Members of the Dade City Police Department are set to receive across-the-board salary increases, plus starting salary will be higher, too.
Those are just two of the provisions in a 56-page collective bargaining agreement between the City of Dade City and the West Central Florida Police Benevolent Association (WCFPBA) on behalf of the local law enforcement agency.
The new three-year contract was approved unanimously at the Dade City Commission’s Oct. 13 meeting. The agreement runs through fiscal year 2022-2023.
The respective negotiations team for the city and police union met three times during the summer, and reached tentative agreement on all articles in early September.
The collective bargaining unit notified the city that its members had ratified the proposed contract during a vote later that month.
The most noteworthy changes are the increased officer salaries, as well as established pay steps. The new starting salary for a Dade City police officer is $40,000 — up from the previous starting salary of $37,000.
Meanwhile, a pay step plan implemented for sworn officers will create a 2% increase for every year of service between years one to 15, a 5% increase at year 20, and a 5% increase at year 25. This pay step plan eliminates a separate Cost of Living Adjustment (COLA) increase and eliminates a separate longevity incentive.
Under the plan, all current officers will receive some sort of immediate pay increase — with most receiving up to 5%.
Officers and detectives requiring a greater increase to fit respective pay step will have the balance adjusted in equal installments in year two and year three, according to the agreement.
As an example, a rookie officer who was making $37,377.60 will see pay jump to $40,000 this fiscal year. In 2022-2023, that salary will be $41,616.
An 11-year veteran of the force making $43,992 will see pay jump to $46,191,60 this year; the salary will be $51,744.27 by 2022-2023.
To further put in perspective, here’s how an officer would be compensated based on years of service, under the plan:
- Rookie officer: $40,000
- One year service: $40,800
- Five years of service: $44,163.23
- 10 years of service: $48,759.78
- 15 years of service: $53,834.73
- 20 years of service: $56,526.47
- 25 years of service: $59,352.79
There also were other special payment provisions implemented in the contract, including a $100 footwear allowance for all officers each year.
Another clause of the contract compensates officers for a loss of personal items during a physical incident on duty, or due to the of hazardous materials.
Dade City Mayor Camille Hernandez commended both city staffers and the police union for arriving at a workable agreement.
“I want to thank both sides,” Hernandez said. “I’m impressed at the amount of time, thought and deliberation, and action that ultimately we came to.”
The mayor, however, did acknowledge more work needs to be done in the future — alluding to greater officer pay and benefits in the future, as the city grows, develops and expands.
Even with the raises, the upgraded starting salary for a Dade City police officer still lags behind other agencies in Pasco County, where starting pay for police officers and deputies hovers around the mid-40s.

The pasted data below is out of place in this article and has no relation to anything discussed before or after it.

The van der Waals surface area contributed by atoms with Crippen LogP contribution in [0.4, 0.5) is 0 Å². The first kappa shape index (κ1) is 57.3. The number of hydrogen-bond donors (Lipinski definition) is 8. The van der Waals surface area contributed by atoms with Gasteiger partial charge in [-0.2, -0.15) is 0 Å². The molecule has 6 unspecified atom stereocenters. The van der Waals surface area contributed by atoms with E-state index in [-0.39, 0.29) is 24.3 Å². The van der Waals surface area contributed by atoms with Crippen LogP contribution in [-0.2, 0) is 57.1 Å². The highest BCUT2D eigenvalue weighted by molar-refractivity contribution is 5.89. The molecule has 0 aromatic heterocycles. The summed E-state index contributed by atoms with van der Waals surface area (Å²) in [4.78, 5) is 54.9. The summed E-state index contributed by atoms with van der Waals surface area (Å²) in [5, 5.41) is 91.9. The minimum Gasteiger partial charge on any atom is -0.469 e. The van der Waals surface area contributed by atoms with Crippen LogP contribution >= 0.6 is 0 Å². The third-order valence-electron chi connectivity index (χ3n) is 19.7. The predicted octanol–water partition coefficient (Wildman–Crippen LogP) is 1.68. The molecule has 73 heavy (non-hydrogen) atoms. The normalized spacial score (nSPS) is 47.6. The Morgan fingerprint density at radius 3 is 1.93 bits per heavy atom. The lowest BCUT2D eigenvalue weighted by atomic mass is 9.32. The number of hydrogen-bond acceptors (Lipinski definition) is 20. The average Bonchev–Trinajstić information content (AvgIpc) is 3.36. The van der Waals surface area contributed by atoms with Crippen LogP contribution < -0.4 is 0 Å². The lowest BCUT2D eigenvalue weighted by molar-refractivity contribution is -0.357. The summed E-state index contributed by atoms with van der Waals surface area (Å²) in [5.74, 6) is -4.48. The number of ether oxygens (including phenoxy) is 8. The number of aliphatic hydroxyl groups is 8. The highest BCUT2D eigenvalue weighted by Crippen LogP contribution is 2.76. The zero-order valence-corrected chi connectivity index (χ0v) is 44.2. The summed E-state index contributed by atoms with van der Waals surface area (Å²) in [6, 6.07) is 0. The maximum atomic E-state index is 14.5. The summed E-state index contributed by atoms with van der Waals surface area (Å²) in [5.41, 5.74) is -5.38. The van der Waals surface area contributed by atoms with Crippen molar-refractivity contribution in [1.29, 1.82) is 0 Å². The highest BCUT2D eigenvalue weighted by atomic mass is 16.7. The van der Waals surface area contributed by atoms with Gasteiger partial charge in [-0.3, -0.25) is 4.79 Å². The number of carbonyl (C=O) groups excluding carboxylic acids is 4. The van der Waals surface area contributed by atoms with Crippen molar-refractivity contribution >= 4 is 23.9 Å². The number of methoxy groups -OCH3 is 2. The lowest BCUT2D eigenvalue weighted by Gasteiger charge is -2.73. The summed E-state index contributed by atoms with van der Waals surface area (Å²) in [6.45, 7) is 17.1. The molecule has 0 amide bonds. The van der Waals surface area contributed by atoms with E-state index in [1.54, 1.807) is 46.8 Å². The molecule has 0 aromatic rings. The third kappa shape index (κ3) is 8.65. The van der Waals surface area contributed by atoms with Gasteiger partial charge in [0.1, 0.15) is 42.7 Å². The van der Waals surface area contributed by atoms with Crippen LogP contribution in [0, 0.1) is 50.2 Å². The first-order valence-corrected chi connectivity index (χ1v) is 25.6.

The nearby City of Zephyrhills, for instance, is actively advertising a starting salary of $44,500.
Hernandez put it this way: “You know, we have lots to do better on, we know that. But, I’m happy of where we are and we know there’s more to go, but I do believe we are moving in the right direction…”
Dade City Police Chief James Walters echoed the mayor’s sentiments regarding the agreement, overall.
“We appreciate the hard work for getting this done,” said Walters, a 25-year veteran of the agency who’s served as chief since 2018. “It is a great accomplishment for the employees and staff and officers, to be able to understand where they’re going to be at, and how they’re going to get there.”
The city’s police department has about 40 employees, including 23 sworn officers, civilian personnel and part-time staff.
Better pay deemed essential for retaining officers
The finalized contract comes at a point when the city is expected to need additional officers, as it continues to experience residential growth.
Walters advised commissioners during a budget meeting in August that additional staffing will be required to match the additional demands. At that time, he said: “In order to provide the services this community has come to expect and deserve, the police department must grow as well.
“We are already seeing a tremendous increase in our calls for service, and the more calls for service that we have with the same number of officers, the less time there is to spend on direct speeding enforcement, and community outreach and community-oriented policing.”
At the same meeting, WCFPBA president Nick Marolda underscored the importance of competitive pay for the city’s police force, noting the challenge the lower pay presents in both attracting and retaining officers.
“You’re spending thousands and thousands of dollars training these officers. They get great training, and then in about two years or three years, they look around and they see they’re the lowest (paid) in Pasco County, and they bail on you, and you lose all that money in training, and they go to another agency and you’ve got to start over again,” he said.
Published October 28, 2020
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